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Virginia pine (Pincus virginiana)

























Virginia pine
scrub pine
Jersey pine
spruce pine
possum pine
shortstraw pine
poverty pine
oldfield pine


SCIENTIFIC SYNONYMS: There are no scientific synonyms for
Pincus virginiana.



TAXONOMY: The currently accepted name of Virginia pine is Pinus
virginiana Mill. There are no accepted subspecies, varieties, or forms.


NATIVE STATUS: Native, United States; Introduced, Canada.

native, medium-sized, two-needle pine.  Average height at maturity (50
years of age) is 50 to 75 feet (15-23 m) on better sites.  Its long horizontal
branches are irregularly spaced.  Open-grown trees have persistent, heavy
branches to the ground.  The trunk is relatively short, with an open, flat-
topped crown.  The needles are about 2 inches (5 cm) long.  The bark of
young stems is smooth; older stems have platy scales with shallow fissures.
It is relatively short-lived; senescence usually occurs around 65 to 90 years.
It rarely lives beyond 150 years of age.  The root system is relatively shal-
low except on deep sands, where the taproot can be from 6.6 to 10 feet
(2-3 m) deep.


REGENERATION PROCESS: Age of sexual maturity for open-grown
Virginia pine is usually around 5 years of age.  Some precocious specimens
have flowered at 18 months. Sexual maturity may be delayed for up to 50
years of age in trees in suppressed stands. Virginia pine is a prolific seed
producer. The cones open at maturity, and persist for at least several
years. Most seeds are dispersed within 100 feet (30 m) of the parent.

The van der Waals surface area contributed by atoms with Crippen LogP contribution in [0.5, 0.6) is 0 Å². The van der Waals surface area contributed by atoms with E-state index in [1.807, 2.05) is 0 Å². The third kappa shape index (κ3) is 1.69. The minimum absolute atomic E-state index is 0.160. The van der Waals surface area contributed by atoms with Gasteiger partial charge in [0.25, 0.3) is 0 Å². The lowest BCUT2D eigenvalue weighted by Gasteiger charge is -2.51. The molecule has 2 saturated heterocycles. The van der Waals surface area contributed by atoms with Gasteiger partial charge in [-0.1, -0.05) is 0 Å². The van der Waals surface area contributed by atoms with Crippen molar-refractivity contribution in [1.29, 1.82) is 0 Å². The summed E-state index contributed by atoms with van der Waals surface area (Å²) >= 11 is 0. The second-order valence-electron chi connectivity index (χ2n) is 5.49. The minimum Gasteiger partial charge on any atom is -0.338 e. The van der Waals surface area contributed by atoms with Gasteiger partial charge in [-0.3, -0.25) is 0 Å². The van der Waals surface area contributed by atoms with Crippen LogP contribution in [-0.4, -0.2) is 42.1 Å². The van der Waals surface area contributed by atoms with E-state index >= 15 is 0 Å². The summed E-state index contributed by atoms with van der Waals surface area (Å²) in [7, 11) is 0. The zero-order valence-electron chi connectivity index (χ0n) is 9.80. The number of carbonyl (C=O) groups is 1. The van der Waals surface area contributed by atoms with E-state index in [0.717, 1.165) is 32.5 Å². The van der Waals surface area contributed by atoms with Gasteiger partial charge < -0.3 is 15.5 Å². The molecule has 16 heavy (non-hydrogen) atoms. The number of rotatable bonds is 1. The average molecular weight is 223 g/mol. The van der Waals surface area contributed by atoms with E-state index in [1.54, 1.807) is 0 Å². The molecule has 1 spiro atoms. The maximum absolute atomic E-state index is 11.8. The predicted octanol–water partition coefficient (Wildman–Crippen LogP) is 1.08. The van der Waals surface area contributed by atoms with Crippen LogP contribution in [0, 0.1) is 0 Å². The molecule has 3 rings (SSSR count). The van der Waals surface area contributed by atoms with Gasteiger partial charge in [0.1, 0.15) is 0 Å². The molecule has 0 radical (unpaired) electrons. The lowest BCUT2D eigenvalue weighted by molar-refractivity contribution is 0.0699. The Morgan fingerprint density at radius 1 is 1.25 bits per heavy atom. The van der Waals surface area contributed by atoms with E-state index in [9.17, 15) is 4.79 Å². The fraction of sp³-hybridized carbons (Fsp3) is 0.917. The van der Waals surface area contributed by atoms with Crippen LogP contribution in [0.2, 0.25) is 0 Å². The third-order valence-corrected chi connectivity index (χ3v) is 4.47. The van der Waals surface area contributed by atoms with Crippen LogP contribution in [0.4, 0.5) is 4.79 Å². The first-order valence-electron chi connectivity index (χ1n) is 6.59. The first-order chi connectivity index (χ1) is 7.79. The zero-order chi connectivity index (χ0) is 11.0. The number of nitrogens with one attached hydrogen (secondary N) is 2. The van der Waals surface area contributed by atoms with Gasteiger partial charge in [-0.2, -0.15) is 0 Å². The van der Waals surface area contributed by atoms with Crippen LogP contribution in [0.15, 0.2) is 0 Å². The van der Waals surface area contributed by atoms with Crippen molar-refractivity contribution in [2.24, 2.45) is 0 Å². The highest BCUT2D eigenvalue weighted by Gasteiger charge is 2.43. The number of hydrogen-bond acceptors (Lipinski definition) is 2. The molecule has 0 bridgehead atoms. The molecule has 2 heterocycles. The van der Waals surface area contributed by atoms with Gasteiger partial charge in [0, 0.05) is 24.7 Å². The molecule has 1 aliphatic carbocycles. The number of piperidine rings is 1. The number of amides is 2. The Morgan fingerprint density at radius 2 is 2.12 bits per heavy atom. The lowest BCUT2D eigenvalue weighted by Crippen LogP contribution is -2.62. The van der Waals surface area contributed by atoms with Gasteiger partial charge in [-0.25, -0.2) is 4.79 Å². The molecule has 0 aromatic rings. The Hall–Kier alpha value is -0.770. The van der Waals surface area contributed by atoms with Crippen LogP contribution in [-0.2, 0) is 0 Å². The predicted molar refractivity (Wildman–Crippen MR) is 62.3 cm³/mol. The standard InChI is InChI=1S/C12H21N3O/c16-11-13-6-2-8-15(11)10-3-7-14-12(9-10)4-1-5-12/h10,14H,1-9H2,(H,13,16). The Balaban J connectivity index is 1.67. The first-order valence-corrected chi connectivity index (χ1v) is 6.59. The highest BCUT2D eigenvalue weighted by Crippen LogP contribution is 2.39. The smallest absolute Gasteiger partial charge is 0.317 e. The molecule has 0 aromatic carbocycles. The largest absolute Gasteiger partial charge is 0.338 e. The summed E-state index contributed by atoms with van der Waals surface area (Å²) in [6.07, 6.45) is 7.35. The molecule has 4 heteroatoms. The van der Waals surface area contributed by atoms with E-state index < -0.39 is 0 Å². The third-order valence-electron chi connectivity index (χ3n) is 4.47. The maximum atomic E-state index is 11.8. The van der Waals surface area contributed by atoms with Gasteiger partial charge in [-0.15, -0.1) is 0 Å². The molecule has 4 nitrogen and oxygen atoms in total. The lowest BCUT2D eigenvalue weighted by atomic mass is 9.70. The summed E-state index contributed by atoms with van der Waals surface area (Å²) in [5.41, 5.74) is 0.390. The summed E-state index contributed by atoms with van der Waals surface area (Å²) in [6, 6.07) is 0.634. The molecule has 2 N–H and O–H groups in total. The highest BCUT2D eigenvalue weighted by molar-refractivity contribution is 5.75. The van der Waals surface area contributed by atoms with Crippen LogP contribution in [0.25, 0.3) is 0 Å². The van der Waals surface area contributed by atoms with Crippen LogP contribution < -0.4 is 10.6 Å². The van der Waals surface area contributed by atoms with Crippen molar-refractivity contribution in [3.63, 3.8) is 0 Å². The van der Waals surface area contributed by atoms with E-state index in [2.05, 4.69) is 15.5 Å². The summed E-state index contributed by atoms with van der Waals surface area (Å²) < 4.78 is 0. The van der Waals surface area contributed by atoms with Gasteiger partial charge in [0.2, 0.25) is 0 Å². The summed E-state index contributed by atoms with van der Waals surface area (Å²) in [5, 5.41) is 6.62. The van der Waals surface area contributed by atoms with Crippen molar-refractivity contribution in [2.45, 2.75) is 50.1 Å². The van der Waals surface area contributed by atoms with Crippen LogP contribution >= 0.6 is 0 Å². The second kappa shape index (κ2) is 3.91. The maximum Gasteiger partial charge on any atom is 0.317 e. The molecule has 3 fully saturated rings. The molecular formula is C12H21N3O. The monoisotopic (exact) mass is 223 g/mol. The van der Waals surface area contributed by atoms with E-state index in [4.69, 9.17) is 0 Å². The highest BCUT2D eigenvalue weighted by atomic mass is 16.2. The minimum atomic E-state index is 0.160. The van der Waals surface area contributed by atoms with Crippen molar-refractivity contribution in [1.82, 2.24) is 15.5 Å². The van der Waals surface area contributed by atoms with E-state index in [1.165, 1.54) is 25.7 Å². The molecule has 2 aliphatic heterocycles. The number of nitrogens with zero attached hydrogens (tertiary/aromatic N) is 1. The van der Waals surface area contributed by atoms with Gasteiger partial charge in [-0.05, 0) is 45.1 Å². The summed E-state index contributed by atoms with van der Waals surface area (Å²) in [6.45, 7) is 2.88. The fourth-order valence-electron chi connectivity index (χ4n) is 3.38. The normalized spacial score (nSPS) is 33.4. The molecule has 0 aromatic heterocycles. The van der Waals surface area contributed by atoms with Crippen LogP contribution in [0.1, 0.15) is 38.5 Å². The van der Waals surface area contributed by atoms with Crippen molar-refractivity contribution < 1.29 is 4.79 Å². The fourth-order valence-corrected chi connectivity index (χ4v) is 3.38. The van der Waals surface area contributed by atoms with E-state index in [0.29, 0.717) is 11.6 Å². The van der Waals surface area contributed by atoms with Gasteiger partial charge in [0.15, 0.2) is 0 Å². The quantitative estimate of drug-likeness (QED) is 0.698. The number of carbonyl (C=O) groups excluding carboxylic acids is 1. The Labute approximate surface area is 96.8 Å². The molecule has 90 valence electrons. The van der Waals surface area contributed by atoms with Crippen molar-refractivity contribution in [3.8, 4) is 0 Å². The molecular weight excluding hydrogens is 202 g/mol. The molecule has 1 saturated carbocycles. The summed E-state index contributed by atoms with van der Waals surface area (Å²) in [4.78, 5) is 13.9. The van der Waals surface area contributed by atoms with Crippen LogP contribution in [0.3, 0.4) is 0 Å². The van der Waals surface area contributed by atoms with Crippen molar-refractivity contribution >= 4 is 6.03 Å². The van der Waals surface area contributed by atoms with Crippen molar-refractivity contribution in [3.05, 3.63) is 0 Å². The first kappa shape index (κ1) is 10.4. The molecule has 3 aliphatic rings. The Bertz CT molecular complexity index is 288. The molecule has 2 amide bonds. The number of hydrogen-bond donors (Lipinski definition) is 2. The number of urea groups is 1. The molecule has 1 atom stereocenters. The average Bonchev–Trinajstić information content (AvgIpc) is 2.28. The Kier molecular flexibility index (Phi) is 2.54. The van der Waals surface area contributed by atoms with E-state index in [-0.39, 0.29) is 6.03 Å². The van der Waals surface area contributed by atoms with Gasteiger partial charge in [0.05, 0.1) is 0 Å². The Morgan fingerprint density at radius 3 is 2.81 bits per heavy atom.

Exposed mineral soil is required for successful seedling establishment;
little to no shade is required.  Seedlings are tolerant of lower soil moisture
than most other pines, though growth is slower on dry sites.


Sprouts on cut stumps of Virginia pine have been reported, but are usually
short lived.


SITE CHARACTERISTICS: Virginia pine grows soils derived from
marine deposits, crystalline rocks, sandstones and shales, and to a lesser
extent, limestone. Most of these soils are well- to excessively drained,
sandy, and weakly acidic.  The best growth of Virginia pine is on clay,
loam, or sandy loam.  Growth is poor on serpentine, shallow shale, or
very sandy soils.  Soil pH ranges from 4.6 to 7.9.  Virginia pine occurs at
elevations from 50 to 2,500 feet (15-760 m), with hilly topography.


SUCCESSIONAL STATUS: Virginia pine is an aggressive invader of
burned sites.  It is intolerant of shade.  Virginia pine is a transitional type,
and is usually quickly replaced by tolerant hardwoods.  In pioneer stands
in Virginia, Virginia pine made up to 50 percent of the total importance
value.  Its importance decreases with stand age.  Mixed stands with white
oak, yellow-poplar and sweetgum are formed by mid-succession. Late-
successional stands are dominated by oaks and hickories, with very little
Virginia pine remaining.


Virginia pine is usually well represented in early stages of oldfield succes-
sion on dry sites.


SEASONAL DEVELOPMENT: Virginia pine pollen is released from
March to May, depending on latitude.  Fertilization occurs in June, 13
months after pollination.  Seeds mature by mid- to late August.  Cones
mature by late September to early November.  Seed dispersal begins in
October and is usually complete by January.